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Mystery Plant | If you like this week's tropical wonder, spread the word

There are two basic reasons why you should make, and eat, guacamole.

First, it tastes great. Guacamole, of course, comes from the avocado plant, which is native to warm semitropical forests of the New World, especially of the Caribbean and Mexico.

Now, avocados have received a lot of bad press as food sources, as they contain a good deal of fat, which seems to be the bane of modern existence. Hold on, though: it turns out that the fat inside ripe avocados is largely unsaturated, or "good," fat.

True, there are calories, but for the amount of guacamole you eat, it tends to be a lot healthier than similar foods with lots of calories. Some people use ripe avocado to spread on toast, in place of butter or margarine. There are actually plenty of ways to prepare it. Besides, avocado is full of vitamins, especially E and C, as well as plenty of minerals. The flesh is also high in fiber. Avocado oil, available as a cosmetic, is great for your skin, too.

Now making guacamole can be an act of creative genius. Guacamole purists like me use only some lime juice, salt and pepper (maybe a little hot sauce) for its preparation, whereas fancy versions frequently contain combinations of chopped onion, tomatoes, jalapeño, coriander — you get the idea. Perhaps the greatest guacamole controversies concern its texture: really smooth, out of a blender, vs. a little lumpy, just mashed with a fork.

By the way, you might be interested to know that the avocado plant is a member of the laurel family (Lauraceae). This is the same family that around these parts gives us our native sassafras and red bay.

The second reason for making your own guacamole is that you get a houseplant out of it. Growing an avocado plant from a seed is rather simple, and it is this seed that poses a bit of a mystery.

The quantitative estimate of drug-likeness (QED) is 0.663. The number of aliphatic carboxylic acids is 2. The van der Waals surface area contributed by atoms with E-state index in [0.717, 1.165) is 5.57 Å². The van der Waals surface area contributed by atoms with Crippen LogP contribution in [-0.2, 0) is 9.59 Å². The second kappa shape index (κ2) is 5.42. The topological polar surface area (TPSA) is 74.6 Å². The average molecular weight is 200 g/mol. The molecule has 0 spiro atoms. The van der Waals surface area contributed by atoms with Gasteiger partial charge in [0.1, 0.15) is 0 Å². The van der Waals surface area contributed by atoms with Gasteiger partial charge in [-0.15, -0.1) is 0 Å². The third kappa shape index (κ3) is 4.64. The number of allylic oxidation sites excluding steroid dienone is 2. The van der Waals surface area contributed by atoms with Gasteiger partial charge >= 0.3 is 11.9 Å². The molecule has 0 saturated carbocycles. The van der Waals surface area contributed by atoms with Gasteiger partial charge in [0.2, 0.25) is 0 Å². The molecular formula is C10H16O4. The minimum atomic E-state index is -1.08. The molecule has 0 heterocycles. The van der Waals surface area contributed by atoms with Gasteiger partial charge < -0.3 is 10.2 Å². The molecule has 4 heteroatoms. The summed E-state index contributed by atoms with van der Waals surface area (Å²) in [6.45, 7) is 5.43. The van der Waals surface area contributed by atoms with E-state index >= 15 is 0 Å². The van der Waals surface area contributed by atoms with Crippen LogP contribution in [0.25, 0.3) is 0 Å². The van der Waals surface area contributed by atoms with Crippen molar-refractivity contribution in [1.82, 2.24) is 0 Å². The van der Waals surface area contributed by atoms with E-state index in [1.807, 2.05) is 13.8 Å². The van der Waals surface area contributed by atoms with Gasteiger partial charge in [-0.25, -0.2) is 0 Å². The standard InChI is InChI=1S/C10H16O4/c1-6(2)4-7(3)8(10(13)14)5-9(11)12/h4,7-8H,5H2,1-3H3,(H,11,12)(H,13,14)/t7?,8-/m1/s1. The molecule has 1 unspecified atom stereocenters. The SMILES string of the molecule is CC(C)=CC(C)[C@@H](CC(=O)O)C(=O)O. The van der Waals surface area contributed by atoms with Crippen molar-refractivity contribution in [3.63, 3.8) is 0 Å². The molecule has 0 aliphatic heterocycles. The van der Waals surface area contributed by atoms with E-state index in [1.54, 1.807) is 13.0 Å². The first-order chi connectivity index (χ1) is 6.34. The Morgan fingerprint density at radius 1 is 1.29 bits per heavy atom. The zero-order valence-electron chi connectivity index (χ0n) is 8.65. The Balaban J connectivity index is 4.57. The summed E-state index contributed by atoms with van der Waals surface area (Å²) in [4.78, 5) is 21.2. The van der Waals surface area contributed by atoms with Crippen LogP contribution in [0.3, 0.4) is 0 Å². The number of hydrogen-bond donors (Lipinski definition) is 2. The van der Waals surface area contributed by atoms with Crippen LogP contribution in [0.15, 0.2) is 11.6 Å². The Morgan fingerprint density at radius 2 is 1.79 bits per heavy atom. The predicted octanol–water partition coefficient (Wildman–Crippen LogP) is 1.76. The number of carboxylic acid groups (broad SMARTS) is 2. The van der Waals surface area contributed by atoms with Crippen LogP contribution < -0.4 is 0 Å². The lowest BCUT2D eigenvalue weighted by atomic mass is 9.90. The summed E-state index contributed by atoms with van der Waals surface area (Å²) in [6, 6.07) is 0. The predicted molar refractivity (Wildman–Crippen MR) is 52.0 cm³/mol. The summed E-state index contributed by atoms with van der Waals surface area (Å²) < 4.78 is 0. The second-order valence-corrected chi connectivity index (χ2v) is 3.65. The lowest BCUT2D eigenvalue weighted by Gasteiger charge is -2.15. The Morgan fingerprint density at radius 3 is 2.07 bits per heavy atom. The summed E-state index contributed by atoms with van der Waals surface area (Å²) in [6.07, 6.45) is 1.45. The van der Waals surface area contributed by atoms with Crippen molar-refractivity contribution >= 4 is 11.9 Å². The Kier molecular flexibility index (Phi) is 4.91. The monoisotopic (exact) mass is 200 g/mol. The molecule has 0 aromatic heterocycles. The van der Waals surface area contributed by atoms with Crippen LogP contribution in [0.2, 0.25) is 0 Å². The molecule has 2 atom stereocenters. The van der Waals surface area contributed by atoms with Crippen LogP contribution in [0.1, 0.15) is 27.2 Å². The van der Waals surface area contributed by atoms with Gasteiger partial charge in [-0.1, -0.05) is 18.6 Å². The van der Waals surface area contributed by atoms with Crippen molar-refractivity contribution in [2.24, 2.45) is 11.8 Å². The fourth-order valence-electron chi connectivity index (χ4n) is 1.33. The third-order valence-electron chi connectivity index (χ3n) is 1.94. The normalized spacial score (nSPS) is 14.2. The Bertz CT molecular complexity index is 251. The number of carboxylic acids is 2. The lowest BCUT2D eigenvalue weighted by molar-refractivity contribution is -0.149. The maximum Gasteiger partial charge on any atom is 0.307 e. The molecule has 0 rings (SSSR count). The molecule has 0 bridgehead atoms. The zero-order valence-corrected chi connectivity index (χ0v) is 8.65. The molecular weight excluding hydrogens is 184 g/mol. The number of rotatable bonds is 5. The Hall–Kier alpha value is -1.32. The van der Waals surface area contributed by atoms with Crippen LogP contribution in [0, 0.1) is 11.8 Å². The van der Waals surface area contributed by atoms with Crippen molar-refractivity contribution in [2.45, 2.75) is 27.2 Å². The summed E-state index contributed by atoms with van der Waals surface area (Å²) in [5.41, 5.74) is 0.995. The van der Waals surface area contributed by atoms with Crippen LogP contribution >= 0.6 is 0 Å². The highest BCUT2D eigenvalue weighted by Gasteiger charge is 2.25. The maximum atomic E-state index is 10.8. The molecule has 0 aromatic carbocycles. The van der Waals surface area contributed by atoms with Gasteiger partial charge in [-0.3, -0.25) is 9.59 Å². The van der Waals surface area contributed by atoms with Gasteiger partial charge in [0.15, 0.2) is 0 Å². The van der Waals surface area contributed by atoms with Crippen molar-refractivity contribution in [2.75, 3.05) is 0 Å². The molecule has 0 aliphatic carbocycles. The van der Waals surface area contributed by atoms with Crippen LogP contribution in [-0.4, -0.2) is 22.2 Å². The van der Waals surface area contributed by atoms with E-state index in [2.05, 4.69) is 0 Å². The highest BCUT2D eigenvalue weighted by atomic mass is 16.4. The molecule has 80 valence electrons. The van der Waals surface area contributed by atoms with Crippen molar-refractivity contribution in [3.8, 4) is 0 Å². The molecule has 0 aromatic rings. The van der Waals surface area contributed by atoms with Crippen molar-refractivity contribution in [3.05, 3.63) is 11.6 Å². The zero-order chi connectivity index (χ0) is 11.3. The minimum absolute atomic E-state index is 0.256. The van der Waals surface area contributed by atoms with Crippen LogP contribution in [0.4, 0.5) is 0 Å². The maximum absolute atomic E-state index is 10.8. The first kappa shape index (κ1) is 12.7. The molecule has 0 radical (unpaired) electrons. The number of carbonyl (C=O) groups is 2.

The seed is relatively massive, compared to the size of the fruit; it’s a common trait of many (certainly not all) tropical tree species.

The avocado fruit itself consists of three distinctive layers. The outermost layer is the bright, shiny skin (green, or brown, depending on the variety); then there’s a thick, soft interior layer, the wonderful edible part. Finally, there’s a thin, brown shell that covers the seed; when you’re finished making the guac, throw the skins in your compost pile.

The seed consists of a humble embryo surrounded by two swollen, yellowish or tan "halves," which are what we call the seed leaves. These seed leaves store energy for the tiny embryo during its early growth. Wash off the seed, leaving the shell on, and place it big-end down in a jelly jar holding a little water. After a couple of weeks, a root will appear at the bottom as the seed slowly sprouts. Once the leaves start to expand, you can pot up the seed, and there you are. A little bit of the tropics, right in your kitchen or on the patio.

Answer: "Avocado," Persea americana.


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